The Help

This book has been making its way around my extended family for several months and just before Thanksgiving break I got my hands on it. Set in Jackson, Mississippi, the book revolves around three women and the racial barriers in the 1960s. The framework for such a classic plot guides you through an awakening of two maids, a young college grad and their community.

After reading it, I passed it along at Thanksgiving dinner and for a brief second before I placed it in my sister-in-law's hands, I felt sad about letting Aibileen, one of the main characters go to someone else.

She cares for her boss' two-year-old little girl as if she were her own and tries to instill an open heart in the nearly doomed child.

From silver patterns to ten different ways to use Crisco, the book interlaces chapters about mundane household chores with others centering on shattering decade-old boundaries. During our own Thanksgiving meal, I fingered the silverware, wondering what pattern my grandmother's silver was. These tiny household details make for an interesting setting as these strong women try to work their way up for air from within the system.

While Kathryn Stockett's first book is not a literary masterpiece, it tells a great story.

An excerpt from the book about Aibileen's job history:

"My first white baby to ever look after was named Alton Carrington Speers. It was 1924 and I'd just turned fifteen years old. Alton was a long, skinny baby with hair fine as silk on a corn…"

"Every window in that filthy house was painted shut on the inside, even though the house was big with a wide green lawn. I knew the air was bad, felt sick myself…"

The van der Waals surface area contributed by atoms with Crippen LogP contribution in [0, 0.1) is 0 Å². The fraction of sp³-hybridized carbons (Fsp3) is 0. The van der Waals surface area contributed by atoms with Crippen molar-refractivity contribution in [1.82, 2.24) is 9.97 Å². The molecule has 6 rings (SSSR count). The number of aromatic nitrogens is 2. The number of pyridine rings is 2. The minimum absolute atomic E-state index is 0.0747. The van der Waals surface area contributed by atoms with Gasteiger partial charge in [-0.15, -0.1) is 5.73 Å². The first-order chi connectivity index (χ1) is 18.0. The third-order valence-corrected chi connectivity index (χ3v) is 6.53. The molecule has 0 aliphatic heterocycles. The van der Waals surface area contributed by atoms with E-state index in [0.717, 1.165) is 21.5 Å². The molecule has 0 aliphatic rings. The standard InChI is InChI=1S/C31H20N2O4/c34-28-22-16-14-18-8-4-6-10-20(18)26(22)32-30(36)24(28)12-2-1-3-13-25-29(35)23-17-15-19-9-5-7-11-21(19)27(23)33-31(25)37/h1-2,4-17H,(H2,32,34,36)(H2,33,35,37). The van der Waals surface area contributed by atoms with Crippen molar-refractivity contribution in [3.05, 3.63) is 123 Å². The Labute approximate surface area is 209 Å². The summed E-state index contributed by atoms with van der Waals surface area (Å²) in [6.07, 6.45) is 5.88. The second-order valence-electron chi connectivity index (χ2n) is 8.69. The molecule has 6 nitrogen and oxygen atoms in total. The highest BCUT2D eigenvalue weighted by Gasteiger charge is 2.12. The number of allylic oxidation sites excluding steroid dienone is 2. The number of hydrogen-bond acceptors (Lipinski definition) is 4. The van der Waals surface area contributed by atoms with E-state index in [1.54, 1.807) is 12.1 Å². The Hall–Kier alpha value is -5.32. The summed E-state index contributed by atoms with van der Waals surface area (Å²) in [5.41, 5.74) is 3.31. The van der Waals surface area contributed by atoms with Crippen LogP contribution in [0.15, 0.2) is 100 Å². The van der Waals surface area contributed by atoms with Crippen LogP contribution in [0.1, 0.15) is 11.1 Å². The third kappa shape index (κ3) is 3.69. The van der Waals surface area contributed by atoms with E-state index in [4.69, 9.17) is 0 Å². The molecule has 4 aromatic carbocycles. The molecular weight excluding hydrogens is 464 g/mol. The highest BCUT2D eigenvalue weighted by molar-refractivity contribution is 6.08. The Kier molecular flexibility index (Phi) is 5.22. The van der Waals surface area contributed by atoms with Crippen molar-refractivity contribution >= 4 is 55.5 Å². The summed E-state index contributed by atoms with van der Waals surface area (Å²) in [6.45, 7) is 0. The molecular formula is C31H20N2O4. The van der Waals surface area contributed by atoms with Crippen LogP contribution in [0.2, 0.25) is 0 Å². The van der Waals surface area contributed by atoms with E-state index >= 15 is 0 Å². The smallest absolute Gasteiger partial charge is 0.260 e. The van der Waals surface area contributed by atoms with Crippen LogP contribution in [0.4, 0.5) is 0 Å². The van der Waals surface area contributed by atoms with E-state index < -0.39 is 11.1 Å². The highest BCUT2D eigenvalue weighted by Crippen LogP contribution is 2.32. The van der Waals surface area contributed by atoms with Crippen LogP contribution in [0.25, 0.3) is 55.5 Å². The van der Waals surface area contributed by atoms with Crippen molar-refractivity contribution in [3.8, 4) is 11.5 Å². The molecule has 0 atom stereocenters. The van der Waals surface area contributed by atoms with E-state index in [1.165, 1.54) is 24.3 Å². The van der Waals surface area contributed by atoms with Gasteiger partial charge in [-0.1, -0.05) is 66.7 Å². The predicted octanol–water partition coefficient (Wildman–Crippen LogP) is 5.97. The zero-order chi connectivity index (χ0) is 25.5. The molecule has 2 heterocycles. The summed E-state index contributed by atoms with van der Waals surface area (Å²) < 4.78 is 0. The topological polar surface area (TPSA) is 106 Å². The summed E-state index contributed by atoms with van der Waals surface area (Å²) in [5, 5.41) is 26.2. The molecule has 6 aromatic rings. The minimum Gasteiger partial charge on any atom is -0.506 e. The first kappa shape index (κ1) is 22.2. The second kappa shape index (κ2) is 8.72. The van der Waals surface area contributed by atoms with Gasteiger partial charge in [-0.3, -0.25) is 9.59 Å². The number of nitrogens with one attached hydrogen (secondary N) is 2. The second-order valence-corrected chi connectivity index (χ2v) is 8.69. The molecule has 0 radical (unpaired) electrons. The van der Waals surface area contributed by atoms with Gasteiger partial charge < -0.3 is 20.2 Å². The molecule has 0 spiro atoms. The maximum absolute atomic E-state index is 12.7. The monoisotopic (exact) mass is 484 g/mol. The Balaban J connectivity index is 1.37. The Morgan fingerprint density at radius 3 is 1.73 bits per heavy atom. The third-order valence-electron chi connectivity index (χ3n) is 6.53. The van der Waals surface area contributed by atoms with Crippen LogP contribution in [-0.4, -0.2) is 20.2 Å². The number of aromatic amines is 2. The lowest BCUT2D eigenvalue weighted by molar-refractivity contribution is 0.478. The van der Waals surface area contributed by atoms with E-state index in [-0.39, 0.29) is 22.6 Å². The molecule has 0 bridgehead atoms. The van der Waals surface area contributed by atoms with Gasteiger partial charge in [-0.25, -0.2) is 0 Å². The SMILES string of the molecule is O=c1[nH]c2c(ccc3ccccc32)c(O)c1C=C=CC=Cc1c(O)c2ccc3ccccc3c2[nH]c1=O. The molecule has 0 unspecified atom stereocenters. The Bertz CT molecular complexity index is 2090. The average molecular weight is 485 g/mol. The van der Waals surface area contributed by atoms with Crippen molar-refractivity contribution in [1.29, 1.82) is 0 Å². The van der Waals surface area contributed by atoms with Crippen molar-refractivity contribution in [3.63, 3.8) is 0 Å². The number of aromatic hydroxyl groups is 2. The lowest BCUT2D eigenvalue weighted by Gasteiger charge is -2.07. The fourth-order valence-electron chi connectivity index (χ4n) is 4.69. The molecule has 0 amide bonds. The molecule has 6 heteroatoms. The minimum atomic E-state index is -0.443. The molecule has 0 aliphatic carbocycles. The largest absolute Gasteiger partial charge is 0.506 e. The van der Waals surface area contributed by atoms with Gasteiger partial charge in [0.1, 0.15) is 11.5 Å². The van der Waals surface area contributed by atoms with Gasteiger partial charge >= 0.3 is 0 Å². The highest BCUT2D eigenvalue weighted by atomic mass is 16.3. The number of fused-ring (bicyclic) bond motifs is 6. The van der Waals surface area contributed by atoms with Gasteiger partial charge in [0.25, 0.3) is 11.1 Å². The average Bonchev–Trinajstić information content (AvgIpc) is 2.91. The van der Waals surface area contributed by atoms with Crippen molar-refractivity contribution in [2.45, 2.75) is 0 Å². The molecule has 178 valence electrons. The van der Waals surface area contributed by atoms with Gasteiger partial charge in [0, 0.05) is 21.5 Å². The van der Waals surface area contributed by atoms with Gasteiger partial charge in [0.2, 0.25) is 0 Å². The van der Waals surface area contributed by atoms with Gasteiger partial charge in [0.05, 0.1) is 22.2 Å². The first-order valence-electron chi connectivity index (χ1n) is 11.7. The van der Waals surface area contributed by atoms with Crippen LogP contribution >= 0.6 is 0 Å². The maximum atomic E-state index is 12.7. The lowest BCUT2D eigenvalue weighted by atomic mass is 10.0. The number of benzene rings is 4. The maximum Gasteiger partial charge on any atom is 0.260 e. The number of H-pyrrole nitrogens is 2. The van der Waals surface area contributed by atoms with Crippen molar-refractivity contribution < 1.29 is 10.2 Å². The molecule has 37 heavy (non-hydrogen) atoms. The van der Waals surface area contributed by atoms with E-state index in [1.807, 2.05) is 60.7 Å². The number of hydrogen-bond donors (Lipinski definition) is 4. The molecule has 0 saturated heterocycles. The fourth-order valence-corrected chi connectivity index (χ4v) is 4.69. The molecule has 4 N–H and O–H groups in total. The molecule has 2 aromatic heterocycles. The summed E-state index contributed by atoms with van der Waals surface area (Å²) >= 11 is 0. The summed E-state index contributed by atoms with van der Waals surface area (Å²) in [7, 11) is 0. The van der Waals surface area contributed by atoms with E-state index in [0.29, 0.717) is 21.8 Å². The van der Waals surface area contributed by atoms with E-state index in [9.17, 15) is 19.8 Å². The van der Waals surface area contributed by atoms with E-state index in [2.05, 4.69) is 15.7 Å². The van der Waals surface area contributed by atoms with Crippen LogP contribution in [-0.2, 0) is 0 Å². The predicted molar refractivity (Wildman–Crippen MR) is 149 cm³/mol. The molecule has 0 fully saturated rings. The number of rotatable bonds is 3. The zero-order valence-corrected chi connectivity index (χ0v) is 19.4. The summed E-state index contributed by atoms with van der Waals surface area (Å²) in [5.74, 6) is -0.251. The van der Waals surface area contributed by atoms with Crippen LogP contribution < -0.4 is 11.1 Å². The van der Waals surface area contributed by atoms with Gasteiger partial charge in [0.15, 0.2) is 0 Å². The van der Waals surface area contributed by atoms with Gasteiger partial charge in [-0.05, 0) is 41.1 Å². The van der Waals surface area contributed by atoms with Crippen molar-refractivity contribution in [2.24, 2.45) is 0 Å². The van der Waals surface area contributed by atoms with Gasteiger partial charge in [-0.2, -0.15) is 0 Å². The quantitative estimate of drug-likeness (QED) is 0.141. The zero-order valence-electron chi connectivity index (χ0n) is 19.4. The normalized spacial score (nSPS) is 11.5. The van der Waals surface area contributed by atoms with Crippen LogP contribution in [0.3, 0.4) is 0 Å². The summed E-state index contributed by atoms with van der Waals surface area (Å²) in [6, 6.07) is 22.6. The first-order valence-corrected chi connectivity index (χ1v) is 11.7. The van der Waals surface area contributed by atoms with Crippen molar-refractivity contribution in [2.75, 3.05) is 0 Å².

"When the mama died, six months later," she reads, "of the lung disease, they kept me on to raise Alton until they moved away to Memphis. I loved that baby and he loved me and that's when I knew I was good at making children feel proud of themselves…"
Aibileen takes a breath, a swallow of Coke, and reads on. She backtracks to her first job at thirteen, cleaning the Francis the First silver service at the governor's mansion. She reads how on her first morning, she made a mistake on the chart where you filled in the number of pieces so they'd know you hadn't stolen anything.
"I come home that morning, after I been fired, and stood outside my house with my new work shoes on. The shoes my mama paid a month's worth a light bill for. I guess that's when I understood what shame was and the color of it too. Shame ain't black, like dirt, like I always thought it was. Shame be the color of a new white uniform your mother ironed all night to pay for, white without a smudge or a speck a work-dirt on it."
"…so I go on and get the chiffarobe straightened out and before I know it, that little white boy done cut his fingers clean off in that window fan I asked her to take out ten times. I never seen that much red come out a person and I grab the boy, I grab them four fingers. Tote him to the colored hospital cause I didn't know where the white one was. But when I got there, a colored man stop me and say, Is this boy white?"
"And I say, Yessuh, and he say, Is them his white fingers? And I say, Yessuh, and he say, Well, you better tell em he your high yellow cause that colored doctor won't operate on a white boy in a Negro hospital. And then a white policeman grab me and he say, Now you look a here-"


Anonymous said…
Chantilly was her silver pattern.

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